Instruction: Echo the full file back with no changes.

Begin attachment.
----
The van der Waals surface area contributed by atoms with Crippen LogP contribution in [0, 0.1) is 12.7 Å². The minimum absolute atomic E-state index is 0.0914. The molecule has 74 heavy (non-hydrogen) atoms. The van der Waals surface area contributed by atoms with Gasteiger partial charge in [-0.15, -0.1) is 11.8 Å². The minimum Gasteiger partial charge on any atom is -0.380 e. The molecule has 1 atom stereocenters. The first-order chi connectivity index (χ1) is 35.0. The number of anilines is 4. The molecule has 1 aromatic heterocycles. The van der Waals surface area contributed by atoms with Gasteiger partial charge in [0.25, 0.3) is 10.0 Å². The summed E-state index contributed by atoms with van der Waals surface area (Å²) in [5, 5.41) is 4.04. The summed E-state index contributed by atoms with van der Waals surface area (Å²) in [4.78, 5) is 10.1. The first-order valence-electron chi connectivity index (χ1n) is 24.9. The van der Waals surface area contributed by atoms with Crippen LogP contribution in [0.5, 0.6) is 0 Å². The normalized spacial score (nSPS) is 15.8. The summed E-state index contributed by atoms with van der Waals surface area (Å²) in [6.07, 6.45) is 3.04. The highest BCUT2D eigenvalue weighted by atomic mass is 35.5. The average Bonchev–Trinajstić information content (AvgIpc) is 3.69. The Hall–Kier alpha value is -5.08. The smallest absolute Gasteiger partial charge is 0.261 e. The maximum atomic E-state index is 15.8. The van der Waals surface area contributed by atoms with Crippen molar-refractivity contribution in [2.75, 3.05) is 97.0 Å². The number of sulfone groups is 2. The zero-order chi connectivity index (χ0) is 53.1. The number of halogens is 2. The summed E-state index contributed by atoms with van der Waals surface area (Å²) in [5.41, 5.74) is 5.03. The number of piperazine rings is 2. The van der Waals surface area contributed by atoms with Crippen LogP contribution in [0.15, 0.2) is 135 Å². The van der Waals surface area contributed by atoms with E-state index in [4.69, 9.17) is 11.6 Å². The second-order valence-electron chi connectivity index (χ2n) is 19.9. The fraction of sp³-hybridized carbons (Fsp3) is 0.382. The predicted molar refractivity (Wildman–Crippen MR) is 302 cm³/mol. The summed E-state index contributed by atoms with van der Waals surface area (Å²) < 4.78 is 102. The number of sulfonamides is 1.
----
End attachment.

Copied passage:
The van der Waals surface area contributed by atoms with Crippen LogP contribution in [0, 0.1) is 12.7 Å². The minimum absolute atomic E-state index is 0.0914. The molecule has 74 heavy (non-hydrogen) atoms. The van der Waals surface area contributed by atoms with Gasteiger partial charge in [-0.15, -0.1) is 11.8 Å². The minimum Gasteiger partial charge on any atom is -0.380 e. The molecule has 1 atom stereocenters. The first-order chi connectivity index (χ1) is 35.0. The number of anilines is 4. The molecule has 1 aromatic heterocycles. The van der Waals surface area contributed by atoms with Gasteiger partial charge in [0.25, 0.3) is 10.0 Å². The summed E-state index contributed by atoms with van der Waals surface area (Å²) in [5, 5.41) is 4.04. The summed E-state index contributed by atoms with van der Waals surface area (Å²) in [4.78, 5) is 10.1. The first-order valence-electron chi connectivity index (χ1n) is 24.9. The van der Waals surface area contributed by atoms with Crippen LogP contribution in [0.5, 0.6) is 0 Å². The normalized spacial score (nSPS) is 15.8. The summed E-state index contributed by atoms with van der Waals surface area (Å²) in [6.07, 6.45) is 3.04. The highest BCUT2D eigenvalue weighted by atomic mass is 35.5. The average Bonchev–Trinajstić information content (AvgIpc) is 3.69. The Hall–Kier alpha value is -5.08. The smallest absolute Gasteiger partial charge is 0.261 e. The maximum atomic E-state index is 15.8. The van der Waals surface area contributed by atoms with Crippen molar-refractivity contribution in [2.75, 3.05) is 97.0 Å². The number of sulfone groups is 2. The zero-order chi connectivity index (χ0) is 53.1. The number of halogens is 2. The summed E-state index contributed by atoms with van der Waals surface area (Å²) in [5.41, 5.74) is 5.03. The number of piperazine rings is 2. The van der Waals surface area contributed by atoms with Crippen LogP contribution in [0.15, 0.2) is 135 Å². The van der Waals surface area contributed by atoms with E-state index in [4.69, 9.17) is 11.6 Å². The second-order valence-electron chi connectivity index (χ2n) is 19.9. The fraction of sp³-hybridized carbons (Fsp3) is 0.382. The predicted molar refractivity (Wildman–Crippen MR) is 302 cm³/mol. The summed E-state index contributed by atoms with van der Waals surface area (Å²) < 4.78 is 102. The number of sulfonamides is 1.